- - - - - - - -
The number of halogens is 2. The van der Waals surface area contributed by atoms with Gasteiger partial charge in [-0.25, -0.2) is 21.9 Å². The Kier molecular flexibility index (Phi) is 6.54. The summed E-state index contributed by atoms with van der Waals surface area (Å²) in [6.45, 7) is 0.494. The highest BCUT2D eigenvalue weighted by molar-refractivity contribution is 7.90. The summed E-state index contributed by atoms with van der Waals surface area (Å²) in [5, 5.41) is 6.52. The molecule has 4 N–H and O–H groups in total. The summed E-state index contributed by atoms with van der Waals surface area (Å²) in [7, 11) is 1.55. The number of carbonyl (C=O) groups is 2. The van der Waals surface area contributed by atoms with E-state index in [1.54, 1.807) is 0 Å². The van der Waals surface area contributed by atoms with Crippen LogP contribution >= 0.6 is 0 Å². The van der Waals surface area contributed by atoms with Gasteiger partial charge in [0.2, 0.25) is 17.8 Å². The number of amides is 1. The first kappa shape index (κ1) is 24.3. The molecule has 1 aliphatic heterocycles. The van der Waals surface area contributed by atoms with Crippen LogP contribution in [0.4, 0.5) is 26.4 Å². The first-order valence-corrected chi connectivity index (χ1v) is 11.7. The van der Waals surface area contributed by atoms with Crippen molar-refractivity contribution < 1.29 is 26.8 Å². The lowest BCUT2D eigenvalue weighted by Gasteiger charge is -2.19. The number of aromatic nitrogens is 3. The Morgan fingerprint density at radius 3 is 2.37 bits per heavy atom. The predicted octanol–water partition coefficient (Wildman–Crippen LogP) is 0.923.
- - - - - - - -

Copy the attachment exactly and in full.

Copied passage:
The number of halogens is 2. The van der Waals surface area contributed by atoms with Gasteiger partial charge in [-0.25, -0.2) is 21.9 Å². The Kier molecular flexibility index (Phi) is 6.54. The summed E-state index contributed by atoms with van der Waals surface area (Å²) in [6.45, 7) is 0.494. The highest BCUT2D eigenvalue weighted by molar-refractivity contribution is 7.90. The summed E-state index contributed by atoms with van der Waals surface area (Å²) in [5, 5.41) is 6.52. The molecule has 4 N–H and O–H groups in total. The summed E-state index contributed by atoms with van der Waals surface area (Å²) in [7, 11) is 1.55. The number of carbonyl (C=O) groups is 2. The van der Waals surface area contributed by atoms with E-state index in [1.54, 1.807) is 0 Å². The van der Waals surface area contributed by atoms with Crippen LogP contribution >= 0.6 is 0 Å². The van der Waals surface area contributed by atoms with Gasteiger partial charge in [0.2, 0.25) is 17.8 Å². The number of amides is 1. The first kappa shape index (κ1) is 24.3. The molecule has 1 aliphatic heterocycles. The van der Waals surface area contributed by atoms with Crippen LogP contribution in [0.4, 0.5) is 26.4 Å². The first-order valence-corrected chi connectivity index (χ1v) is 11.7. The van der Waals surface area contributed by atoms with Crippen molar-refractivity contribution < 1.29 is 26.8 Å². The lowest BCUT2D eigenvalue weighted by Gasteiger charge is -2.19. The number of aromatic nitrogens is 3. The Morgan fingerprint density at radius 3 is 2.37 bits per heavy atom. The predicted octanol–water partition coefficient (Wildman–Crippen LogP) is 0.923.